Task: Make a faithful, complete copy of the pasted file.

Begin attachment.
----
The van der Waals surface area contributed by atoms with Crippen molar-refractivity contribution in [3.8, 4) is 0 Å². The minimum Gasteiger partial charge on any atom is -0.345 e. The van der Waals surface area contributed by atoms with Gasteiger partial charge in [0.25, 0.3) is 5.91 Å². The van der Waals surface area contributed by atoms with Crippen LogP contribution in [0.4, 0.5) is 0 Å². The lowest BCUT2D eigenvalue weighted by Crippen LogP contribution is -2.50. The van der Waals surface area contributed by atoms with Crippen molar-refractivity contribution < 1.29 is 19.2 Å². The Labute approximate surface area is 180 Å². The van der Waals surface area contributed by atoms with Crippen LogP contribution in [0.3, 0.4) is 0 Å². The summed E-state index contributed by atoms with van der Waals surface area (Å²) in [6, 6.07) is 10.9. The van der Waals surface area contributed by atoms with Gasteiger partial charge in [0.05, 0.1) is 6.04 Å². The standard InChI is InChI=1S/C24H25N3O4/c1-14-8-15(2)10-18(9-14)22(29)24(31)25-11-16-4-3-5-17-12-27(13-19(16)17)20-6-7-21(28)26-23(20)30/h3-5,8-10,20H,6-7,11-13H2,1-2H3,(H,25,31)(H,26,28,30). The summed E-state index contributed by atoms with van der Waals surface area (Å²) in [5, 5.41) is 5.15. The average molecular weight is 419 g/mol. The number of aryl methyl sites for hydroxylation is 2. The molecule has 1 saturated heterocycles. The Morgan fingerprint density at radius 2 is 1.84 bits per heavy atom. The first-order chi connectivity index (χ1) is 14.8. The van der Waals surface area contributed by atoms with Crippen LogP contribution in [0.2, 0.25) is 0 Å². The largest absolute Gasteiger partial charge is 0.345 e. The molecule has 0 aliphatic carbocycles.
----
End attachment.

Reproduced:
The van der Waals surface area contributed by atoms with Crippen molar-refractivity contribution in [3.8, 4) is 0 Å². The minimum Gasteiger partial charge on any atom is -0.345 e. The van der Waals surface area contributed by atoms with Gasteiger partial charge in [0.25, 0.3) is 5.91 Å². The van der Waals surface area contributed by atoms with Crippen LogP contribution in [0.4, 0.5) is 0 Å². The lowest BCUT2D eigenvalue weighted by Crippen LogP contribution is -2.50. The van der Waals surface area contributed by atoms with Crippen molar-refractivity contribution < 1.29 is 19.2 Å². The Labute approximate surface area is 180 Å². The van der Waals surface area contributed by atoms with Crippen LogP contribution in [0.3, 0.4) is 0 Å². The summed E-state index contributed by atoms with van der Waals surface area (Å²) in [6, 6.07) is 10.9. The van der Waals surface area contributed by atoms with Gasteiger partial charge in [0.05, 0.1) is 6.04 Å². The standard InChI is InChI=1S/C24H25N3O4/c1-14-8-15(2)10-18(9-14)22(29)24(31)25-11-16-4-3-5-17-12-27(13-19(16)17)20-6-7-21(28)26-23(20)30/h3-5,8-10,20H,6-7,11-13H2,1-2H3,(H,25,31)(H,26,28,30). The summed E-state index contributed by atoms with van der Waals surface area (Å²) in [5, 5.41) is 5.15. The average molecular weight is 419 g/mol. The number of aryl methyl sites for hydroxylation is 2. The molecule has 1 saturated heterocycles. The Morgan fingerprint density at radius 2 is 1.84 bits per heavy atom. The first-order chi connectivity index (χ1) is 14.8. The van der Waals surface area contributed by atoms with Crippen LogP contribution in [0.2, 0.25) is 0 Å². The largest absolute Gasteiger partial charge is 0.345 e. The molecule has 0 aliphatic carbocycles.